These days I am pretty particular about wearing a seatbelt when I sit in the front of a car. I got completely out of the habit in my first year here (2004). Back then many cabs simply did not HAVE seatbelts. Not functional ones, anyway. I would automatically reach over my shoulder to grab a seatbelt, only to find there was no place to click it into, or that the latch was broken. The driver would laugh at me, bewildered as to why I would bother putting a seatbelt on. I tried to explain that in Australia everyone wears seatbelts, to more laughter. To be fair, my Chinese was much more halting back then, but I’m not sure that was the only problem in communication.
When the new fleet of taxis was introduced in 2006 many did have seatbelts (in the front, anyway – the back ones were often tucked out of reach behind covers) but by then I was lazy. Then I moved to Langfang where many of the black cab drivers I used seemed insulted when I used a seatbelt, as if it meant I didn’t trust their driving skills. My worst seatbelt moment was in 2009, travelling with my parents in Yunnan province. We hired a driver to take us from Lijiang to Tiger Leaping Gorge; he told me I didn’t need to wear a seatbelt because I was fat. (I didn’t translate that comment to my parents immediately!)
Now, as I said, I am very much back in the habit of belting up, at least when I travel in the front seat. It still provokes conversations with drivers, but I am no longer bothered by this – and quite happily explain why they should also wear seatbelts. This usually leads to a discussion of penalties – the only thing that prompts Chinese drivers (particularly the professionals) to change behaviour. Of course, most of the taxi drivers have work arounds. They may click the belt into place, but then put the sash behind their back so it won’t bother them. Or, more common, put a bulldog clip on the belt up at the top to hold it in place without needing to latch it – the belt can be laid across the body for the benefit of traffic cameras or watching police without the discomfort of actually wearing it.
Today in a black cab the driver needed to move a little shelf thing between the seats so I could reach the latch. He was surprised at my insistence on wearing a seatbelt. As always, I said that in Australia everyone wears seatbelts, and that if caught without a seatbelt a driver can lose one point from their license. He said that in China it is the same. (China and Australia both have 12 point license systems). This led into a discussion of different aspects of driving and demerits.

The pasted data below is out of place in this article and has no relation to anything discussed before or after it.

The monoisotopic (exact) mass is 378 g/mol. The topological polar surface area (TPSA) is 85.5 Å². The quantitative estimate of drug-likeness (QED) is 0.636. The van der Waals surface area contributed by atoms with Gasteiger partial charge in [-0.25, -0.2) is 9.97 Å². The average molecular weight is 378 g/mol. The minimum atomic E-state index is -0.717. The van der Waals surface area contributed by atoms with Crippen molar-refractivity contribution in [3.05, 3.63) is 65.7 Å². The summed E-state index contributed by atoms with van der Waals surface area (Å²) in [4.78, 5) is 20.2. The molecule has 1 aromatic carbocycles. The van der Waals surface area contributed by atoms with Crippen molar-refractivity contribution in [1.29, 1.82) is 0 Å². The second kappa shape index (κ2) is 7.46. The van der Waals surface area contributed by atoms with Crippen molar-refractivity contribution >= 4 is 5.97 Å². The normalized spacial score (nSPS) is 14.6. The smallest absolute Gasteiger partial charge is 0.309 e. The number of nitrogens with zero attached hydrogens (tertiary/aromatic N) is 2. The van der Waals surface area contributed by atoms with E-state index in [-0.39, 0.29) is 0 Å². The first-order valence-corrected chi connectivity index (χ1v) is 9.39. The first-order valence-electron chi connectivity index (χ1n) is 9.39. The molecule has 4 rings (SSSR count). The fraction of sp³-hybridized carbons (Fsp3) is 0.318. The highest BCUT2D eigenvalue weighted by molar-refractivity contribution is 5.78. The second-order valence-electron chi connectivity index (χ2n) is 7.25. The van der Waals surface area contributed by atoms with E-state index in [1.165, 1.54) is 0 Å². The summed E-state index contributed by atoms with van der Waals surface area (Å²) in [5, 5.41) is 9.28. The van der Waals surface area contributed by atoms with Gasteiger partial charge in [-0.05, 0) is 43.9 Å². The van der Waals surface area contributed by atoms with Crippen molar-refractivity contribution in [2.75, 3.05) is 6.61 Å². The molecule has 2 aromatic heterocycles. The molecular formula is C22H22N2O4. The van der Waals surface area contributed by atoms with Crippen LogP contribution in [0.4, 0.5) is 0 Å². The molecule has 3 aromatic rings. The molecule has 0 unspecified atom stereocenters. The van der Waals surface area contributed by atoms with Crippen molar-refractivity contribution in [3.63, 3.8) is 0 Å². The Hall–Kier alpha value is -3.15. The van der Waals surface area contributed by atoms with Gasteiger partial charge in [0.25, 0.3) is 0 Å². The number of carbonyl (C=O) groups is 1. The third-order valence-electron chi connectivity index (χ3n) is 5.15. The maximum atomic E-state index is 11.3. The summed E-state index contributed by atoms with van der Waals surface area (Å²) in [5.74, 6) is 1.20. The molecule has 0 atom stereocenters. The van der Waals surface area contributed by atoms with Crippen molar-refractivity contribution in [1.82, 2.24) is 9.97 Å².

When I mentioned double demerits on holidays, he said that the point demerits are too high in China. Running a red light, for example, incurs 6 demerits. He pointed out that if double demerits were used as well, running a red light would be enough to lose a license. He gestured to a traffic light we were approaching and said that he was caught on the camera running the light – he lost 6 points and was fined 200 RMB ($30) – about a tenth of the equivalent fine in Australia.
He asked if speeding was a problem in Australia. I said yes, speeding and drink driving were probably the most common problems on Australian roads. He said that drink driving used to be a huge problem in Beijing, but that it is less so now – people are learning. The only accident I was ever in was caused by a car full of drunk young men. Although since then I’ve seen several RBTs (random breath tests). I saw a few on the highway south to Langfang back when I lived there. Most recently a friend and I went through one on a back road – I presume trying to catch drivers avoiding the main roads. Seemed quite sneaky! Not at all what I would have expected.
Now that I’m living in an area with few real taxis, I am spending a lot of time in black cabs again – so I’m sure I’ll have more stories for you again soon…
I recently heard about a new fad for avoiding seatbelt use. Many newer cars have a beeping alarm when the front seatbelts are not worn. I’ve been in cars with many drivers who happily drive along for an hour or more seemingly ignoring the constant pinging noise. Not to worry – you can now get around this annoying noise! With little plugs, inserted into the seatbelt plug to fool the car into believing the seatbelt is being worn. Sigh. (Photos are from a Chinese website calling for these to be banned).